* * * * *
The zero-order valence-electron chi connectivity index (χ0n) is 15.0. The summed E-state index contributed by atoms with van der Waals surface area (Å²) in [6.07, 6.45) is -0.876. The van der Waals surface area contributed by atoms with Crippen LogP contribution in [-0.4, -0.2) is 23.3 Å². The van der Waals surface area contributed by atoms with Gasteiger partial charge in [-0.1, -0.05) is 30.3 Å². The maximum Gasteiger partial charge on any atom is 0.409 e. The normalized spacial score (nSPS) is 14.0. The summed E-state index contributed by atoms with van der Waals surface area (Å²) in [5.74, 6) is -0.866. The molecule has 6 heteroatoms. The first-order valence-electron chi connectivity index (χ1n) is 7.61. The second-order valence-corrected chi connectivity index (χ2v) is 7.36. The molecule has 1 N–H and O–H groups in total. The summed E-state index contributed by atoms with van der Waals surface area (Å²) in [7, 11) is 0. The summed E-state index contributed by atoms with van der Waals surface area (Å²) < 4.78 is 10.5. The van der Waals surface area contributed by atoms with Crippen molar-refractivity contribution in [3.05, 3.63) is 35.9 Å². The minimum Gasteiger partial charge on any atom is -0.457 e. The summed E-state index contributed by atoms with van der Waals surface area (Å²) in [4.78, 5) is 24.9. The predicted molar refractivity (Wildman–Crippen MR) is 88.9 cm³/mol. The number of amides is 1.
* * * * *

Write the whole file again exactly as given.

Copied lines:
The zero-order valence-electron chi connectivity index (χ0n) is 15.0. The summed E-state index contributed by atoms with van der Waals surface area (Å²) in [6.07, 6.45) is -0.876. The van der Waals surface area contributed by atoms with Crippen LogP contribution in [-0.4, -0.2) is 23.3 Å². The van der Waals surface area contributed by atoms with Gasteiger partial charge in [-0.1, -0.05) is 30.3 Å². The maximum Gasteiger partial charge on any atom is 0.409 e. The normalized spacial score (nSPS) is 14.0. The summed E-state index contributed by atoms with van der Waals surface area (Å²) in [5.74, 6) is -0.866. The molecule has 6 heteroatoms. The first-order valence-electron chi connectivity index (χ1n) is 7.61. The second-order valence-corrected chi connectivity index (χ2v) is 7.36. The molecule has 1 N–H and O–H groups in total. The summed E-state index contributed by atoms with van der Waals surface area (Å²) in [7, 11) is 0. The summed E-state index contributed by atoms with van der Waals surface area (Å²) < 4.78 is 10.5. The van der Waals surface area contributed by atoms with Crippen molar-refractivity contribution in [3.05, 3.63) is 35.9 Å². The minimum Gasteiger partial charge on any atom is -0.457 e. The summed E-state index contributed by atoms with van der Waals surface area (Å²) in [4.78, 5) is 24.9. The predicted molar refractivity (Wildman–Crippen MR) is 88.9 cm³/mol. The number of amides is 1.